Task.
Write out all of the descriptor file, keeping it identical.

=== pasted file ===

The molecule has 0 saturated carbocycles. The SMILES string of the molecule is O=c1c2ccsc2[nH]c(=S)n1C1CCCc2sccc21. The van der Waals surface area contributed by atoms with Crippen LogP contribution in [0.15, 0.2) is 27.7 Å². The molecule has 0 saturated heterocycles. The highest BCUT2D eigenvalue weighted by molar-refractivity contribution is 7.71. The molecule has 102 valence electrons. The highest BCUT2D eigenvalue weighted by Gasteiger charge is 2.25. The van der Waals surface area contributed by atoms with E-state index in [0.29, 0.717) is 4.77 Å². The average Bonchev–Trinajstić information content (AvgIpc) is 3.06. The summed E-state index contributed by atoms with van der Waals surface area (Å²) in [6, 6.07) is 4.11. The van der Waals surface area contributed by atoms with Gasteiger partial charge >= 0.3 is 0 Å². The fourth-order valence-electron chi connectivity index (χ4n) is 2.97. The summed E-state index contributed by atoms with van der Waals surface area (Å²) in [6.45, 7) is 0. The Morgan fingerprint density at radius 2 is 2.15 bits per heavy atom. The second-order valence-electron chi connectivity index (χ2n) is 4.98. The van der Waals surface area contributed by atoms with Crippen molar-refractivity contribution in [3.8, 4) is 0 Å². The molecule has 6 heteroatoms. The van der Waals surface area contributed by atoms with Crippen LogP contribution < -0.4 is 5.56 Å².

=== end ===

The molecule has 0 saturated carbocycles. The SMILES string of the molecule is O=c1c2ccsc2[nH]c(=S)n1C1CCCc2sccc21. The van der Waals surface area contributed by atoms with Crippen LogP contribution in [0.15, 0.2) is 27.7 Å². The molecule has 0 saturated heterocycles. The highest BCUT2D eigenvalue weighted by molar-refractivity contribution is 7.71. The molecule has 102 valence electrons. The highest BCUT2D eigenvalue weighted by Gasteiger charge is 2.25. The van der Waals surface area contributed by atoms with E-state index in [0.29, 0.717) is 4.77 Å². The average Bonchev–Trinajstić information content (AvgIpc) is 3.06. The summed E-state index contributed by atoms with van der Waals surface area (Å²) in [6, 6.07) is 4.11. The van der Waals surface area contributed by atoms with Gasteiger partial charge >= 0.3 is 0 Å². The fourth-order valence-electron chi connectivity index (χ4n) is 2.97. The summed E-state index contributed by atoms with van der Waals surface area (Å²) in [6.45, 7) is 0. The Morgan fingerprint density at radius 2 is 2.15 bits per heavy atom. The second-order valence-electron chi connectivity index (χ2n) is 4.98. The van der Waals surface area contributed by atoms with Crippen molar-refractivity contribution in [3.8, 4) is 0 Å². The molecule has 6 heteroatoms. The van der Waals surface area contributed by atoms with Crippen LogP contribution < -0.4 is 5.56 Å².